why does the new hampshire primary matter

After his 1980 Iowa victory, Bush looked "forward to 'big mo' being on our side. "
At the root of that momentum are two V's: visibility and viability, both of which attract cash to a campaign. Historically, Iowa and New Hampshire account for about half the news media coverage of the entire primary season, with the winners absorbing the lion's share of the attention. Moreover, coverage of the winners tends to be almost entirely positive, which fuels rising poll numbers. It's extremely difficult for those who fail to win either of the first races to catch up. Kerry's name identification and favorability both skyrocketed by 30 points after his Iowa and New Hampshire triumphs. In 2008, Mike Huckabee added more than 20 points in name ID after his Iowa victory, though he ultimately lost the nomination to McCain, the New Hampshire victor. Voter assessments of candidates' viability matter as well. Most people want to support a candidate they believe has some chance of winning. Early victories provide incontrovertible evidence that a candidate can win. Losses raise questions about viability в questions the media reinforce by asking losers daily how long they plan to remain in the race. And donors flood winners with cash, while losers' bank accounts dwindle.

Where does this leave the Republicans of 2012? The Hawkeye State dashed the hopes of a raft of former front-runners: Newt Gingrich, Rick Perry and Michele Bachmann. Having once been a front-runner, Ron Paul too needed a victory in Iowa to become a viable candidate, and his third-place showing won't bestow much benefit in the races to come. Romney's Iowa showing will almost certainly propel him to victory in New Hampshire, where his service as governor of Massachusetts в whose media markets cover most of the Granite State в already gives him a substantial edge. It's the kind of innate advantage that gave the state to Kerry after his Iowa victory. And if Romney wins both early contests, he will probably capture the nomination as well. Other candidates may win some states down the road (as, say, John Edwards did against Kerry in 2004), but that will do little to alter the final outcome. Santorum's surprise showing could throw a wrench into those calculations and reshape the race if he skips New Hampshire and brings in the cash and fields the organization necessary to win enough of the primaries that follow. But the hurdles will be high for what has been, at least until now, a bare-bones effort.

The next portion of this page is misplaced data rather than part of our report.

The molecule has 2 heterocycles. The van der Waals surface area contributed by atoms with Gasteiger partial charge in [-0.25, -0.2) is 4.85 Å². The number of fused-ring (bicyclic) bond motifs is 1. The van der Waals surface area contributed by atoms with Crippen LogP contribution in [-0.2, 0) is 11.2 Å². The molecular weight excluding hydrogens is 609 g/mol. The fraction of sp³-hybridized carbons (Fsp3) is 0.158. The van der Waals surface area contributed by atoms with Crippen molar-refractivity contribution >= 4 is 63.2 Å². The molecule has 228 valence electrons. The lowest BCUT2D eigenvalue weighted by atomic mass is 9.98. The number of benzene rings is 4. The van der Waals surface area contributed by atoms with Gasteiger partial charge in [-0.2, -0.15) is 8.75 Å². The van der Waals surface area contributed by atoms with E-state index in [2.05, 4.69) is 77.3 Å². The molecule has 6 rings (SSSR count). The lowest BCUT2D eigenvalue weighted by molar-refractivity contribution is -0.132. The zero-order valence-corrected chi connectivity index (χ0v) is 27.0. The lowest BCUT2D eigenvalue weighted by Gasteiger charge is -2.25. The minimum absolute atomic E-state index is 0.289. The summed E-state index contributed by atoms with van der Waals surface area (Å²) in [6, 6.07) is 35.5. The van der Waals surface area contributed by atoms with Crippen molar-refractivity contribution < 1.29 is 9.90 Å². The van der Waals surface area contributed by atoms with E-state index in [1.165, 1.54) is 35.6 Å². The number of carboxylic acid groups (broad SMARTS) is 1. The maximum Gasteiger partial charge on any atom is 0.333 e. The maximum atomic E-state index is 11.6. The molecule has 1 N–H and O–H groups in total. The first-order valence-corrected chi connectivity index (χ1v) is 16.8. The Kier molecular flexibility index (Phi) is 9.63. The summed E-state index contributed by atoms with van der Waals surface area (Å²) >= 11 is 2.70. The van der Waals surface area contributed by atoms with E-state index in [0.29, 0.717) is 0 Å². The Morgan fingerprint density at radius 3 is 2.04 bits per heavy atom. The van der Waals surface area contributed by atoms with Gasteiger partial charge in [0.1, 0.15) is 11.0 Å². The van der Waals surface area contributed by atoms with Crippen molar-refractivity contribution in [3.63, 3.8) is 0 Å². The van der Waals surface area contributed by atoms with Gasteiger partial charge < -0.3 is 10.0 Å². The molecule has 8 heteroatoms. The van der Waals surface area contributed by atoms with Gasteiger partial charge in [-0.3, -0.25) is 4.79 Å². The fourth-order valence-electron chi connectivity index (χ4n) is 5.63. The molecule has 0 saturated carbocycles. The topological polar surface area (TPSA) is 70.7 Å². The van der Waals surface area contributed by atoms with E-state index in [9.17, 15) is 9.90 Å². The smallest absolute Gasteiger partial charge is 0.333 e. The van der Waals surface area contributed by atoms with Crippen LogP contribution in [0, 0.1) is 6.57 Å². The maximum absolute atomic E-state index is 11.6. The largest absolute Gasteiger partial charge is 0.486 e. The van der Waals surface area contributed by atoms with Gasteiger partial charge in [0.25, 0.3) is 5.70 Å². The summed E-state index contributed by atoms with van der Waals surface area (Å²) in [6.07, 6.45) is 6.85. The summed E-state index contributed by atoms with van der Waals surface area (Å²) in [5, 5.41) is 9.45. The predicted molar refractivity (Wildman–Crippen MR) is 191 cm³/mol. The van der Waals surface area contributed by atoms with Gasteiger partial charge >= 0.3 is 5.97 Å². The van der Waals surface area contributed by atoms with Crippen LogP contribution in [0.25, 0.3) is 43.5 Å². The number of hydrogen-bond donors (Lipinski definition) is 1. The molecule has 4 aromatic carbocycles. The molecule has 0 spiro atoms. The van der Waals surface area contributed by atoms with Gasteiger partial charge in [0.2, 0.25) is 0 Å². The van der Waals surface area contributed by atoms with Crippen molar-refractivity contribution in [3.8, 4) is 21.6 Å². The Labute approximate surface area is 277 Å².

But pay no attention to all the talk about "three tickets out of Iowa" в it's hard to imagine anyone other than Romney or Santorum capturing the nomination. When all is said and done, the eventual Republican nominee will most likely have come in first either in Iowa, New Hampshire or both. Mark Mellman is president of a consulting firm that provides research-based strategy to Democratic candidates, public interest groups and corporations. New Hampshire voters take the responsibility of holding AmericaБs first presidential primary seriously, basking in the attention of a parade of candidates every four years, enjoying Б Б the stateБs moment in the national spotlight. But how did it get its Бfirst-in-the-nationБ status? The story goes back to 1916, when New Hampshire held its first primary, an antiquated process that listed only those hoping to become convention delegates on the ballot. Presidential preferences remained shrouded in secrecy. (It was the first-in-the-nation primary for the first time in 1920. ) Things changed in 1949, as Elaine Kamarck notes in her book, Richard Upton, the speaker of the New Hampshire House of Representatives, wanted to generate more turnout at the polls and make the process Бmore interesting and meaningful.

Б He did so by amending the law to allow voters to directly pick candidates who had enough petitions to make the ballot. Other states did not follow suit for decades, but New Hampshire became the star of the primary season map in 1952. It was that year that supporters of Dwight D. Eisenhower put the former World War II general s name on New HampshireБs Republican ballot. A surprising victory springboarded him to the nomination and the presidency. To protect its first-state status, New Hampshire passed legislation to prevent others from pre-empting its primary election. The state law says: БThe presidential primary election shall be held on the second Tuesday in March or on a date selected by the secretary of state which is seven days or more immediately preceding the date on which any other state shall hold a similar election. Б Although New Hampshire has managed to retain the first primary election, much has changed since the days of Mr. Eisenhower. While todayБs candidates hold hundreds of town halls and essentially camp out in the state for months, the former general and future president who made it famous never set foot in New Hampshire before winning its primary.

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